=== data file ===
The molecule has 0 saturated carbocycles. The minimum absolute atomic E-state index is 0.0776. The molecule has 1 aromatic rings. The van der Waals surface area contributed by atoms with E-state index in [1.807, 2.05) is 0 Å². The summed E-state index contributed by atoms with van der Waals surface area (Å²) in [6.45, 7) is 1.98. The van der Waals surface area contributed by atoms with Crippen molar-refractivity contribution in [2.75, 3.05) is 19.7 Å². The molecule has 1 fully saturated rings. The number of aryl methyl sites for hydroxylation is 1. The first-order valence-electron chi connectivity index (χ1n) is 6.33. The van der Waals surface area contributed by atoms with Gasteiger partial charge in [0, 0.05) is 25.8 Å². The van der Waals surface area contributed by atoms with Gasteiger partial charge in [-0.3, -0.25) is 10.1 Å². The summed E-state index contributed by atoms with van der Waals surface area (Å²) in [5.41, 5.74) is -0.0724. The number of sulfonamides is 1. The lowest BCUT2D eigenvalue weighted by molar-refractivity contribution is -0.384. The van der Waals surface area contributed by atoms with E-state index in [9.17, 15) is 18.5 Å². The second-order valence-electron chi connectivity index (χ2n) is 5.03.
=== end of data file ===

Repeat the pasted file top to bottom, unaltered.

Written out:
The molecule has 0 saturated carbocycles. The minimum absolute atomic E-state index is 0.0776. The molecule has 1 aromatic rings. The van der Waals surface area contributed by atoms with E-state index in [1.807, 2.05) is 0 Å². The summed E-state index contributed by atoms with van der Waals surface area (Å²) in [6.45, 7) is 1.98. The van der Waals surface area contributed by atoms with Crippen molar-refractivity contribution in [2.75, 3.05) is 19.7 Å². The molecule has 1 fully saturated rings. The number of aryl methyl sites for hydroxylation is 1. The first-order valence-electron chi connectivity index (χ1n) is 6.33. The van der Waals surface area contributed by atoms with Gasteiger partial charge in [0, 0.05) is 25.8 Å². The van der Waals surface area contributed by atoms with Gasteiger partial charge in [-0.3, -0.25) is 10.1 Å². The summed E-state index contributed by atoms with van der Waals surface area (Å²) in [5.41, 5.74) is -0.0724. The number of sulfonamides is 1. The lowest BCUT2D eigenvalue weighted by molar-refractivity contribution is -0.384. The van der Waals surface area contributed by atoms with E-state index in [9.17, 15) is 18.5 Å². The second-order valence-electron chi connectivity index (χ2n) is 5.03.